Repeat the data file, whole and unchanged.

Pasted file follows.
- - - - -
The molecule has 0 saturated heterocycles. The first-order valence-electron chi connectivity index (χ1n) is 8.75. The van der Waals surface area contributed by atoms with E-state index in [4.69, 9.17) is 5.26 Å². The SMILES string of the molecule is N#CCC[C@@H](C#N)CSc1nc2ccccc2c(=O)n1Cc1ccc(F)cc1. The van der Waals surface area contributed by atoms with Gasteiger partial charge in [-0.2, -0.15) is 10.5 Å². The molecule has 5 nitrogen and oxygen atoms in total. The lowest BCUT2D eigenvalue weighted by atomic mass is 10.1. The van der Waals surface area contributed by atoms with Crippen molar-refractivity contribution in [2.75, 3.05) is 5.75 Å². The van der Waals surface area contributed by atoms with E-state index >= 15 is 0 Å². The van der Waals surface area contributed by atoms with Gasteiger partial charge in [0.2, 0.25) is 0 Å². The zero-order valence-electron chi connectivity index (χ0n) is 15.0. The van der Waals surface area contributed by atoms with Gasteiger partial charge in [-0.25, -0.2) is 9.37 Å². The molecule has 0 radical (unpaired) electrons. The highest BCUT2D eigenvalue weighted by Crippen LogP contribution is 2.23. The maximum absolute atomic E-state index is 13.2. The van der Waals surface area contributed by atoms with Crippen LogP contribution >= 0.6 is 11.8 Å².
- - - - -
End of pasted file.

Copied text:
The molecule has 0 saturated heterocycles. The first-order valence-electron chi connectivity index (χ1n) is 8.75. The van der Waals surface area contributed by atoms with E-state index in [4.69, 9.17) is 5.26 Å². The SMILES string of the molecule is N#CCC[C@@H](C#N)CSc1nc2ccccc2c(=O)n1Cc1ccc(F)cc1. The van der Waals surface area contributed by atoms with Gasteiger partial charge in [-0.2, -0.15) is 10.5 Å². The molecule has 5 nitrogen and oxygen atoms in total. The lowest BCUT2D eigenvalue weighted by atomic mass is 10.1. The van der Waals surface area contributed by atoms with Crippen molar-refractivity contribution in [2.75, 3.05) is 5.75 Å². The van der Waals surface area contributed by atoms with E-state index >= 15 is 0 Å². The van der Waals surface area contributed by atoms with Gasteiger partial charge in [0.2, 0.25) is 0 Å². The zero-order valence-electron chi connectivity index (χ0n) is 15.0. The van der Waals surface area contributed by atoms with Gasteiger partial charge in [-0.25, -0.2) is 9.37 Å². The molecule has 0 radical (unpaired) electrons. The highest BCUT2D eigenvalue weighted by Crippen LogP contribution is 2.23. The maximum absolute atomic E-state index is 13.2. The van der Waals surface area contributed by atoms with Crippen LogP contribution >= 0.6 is 11.8 Å².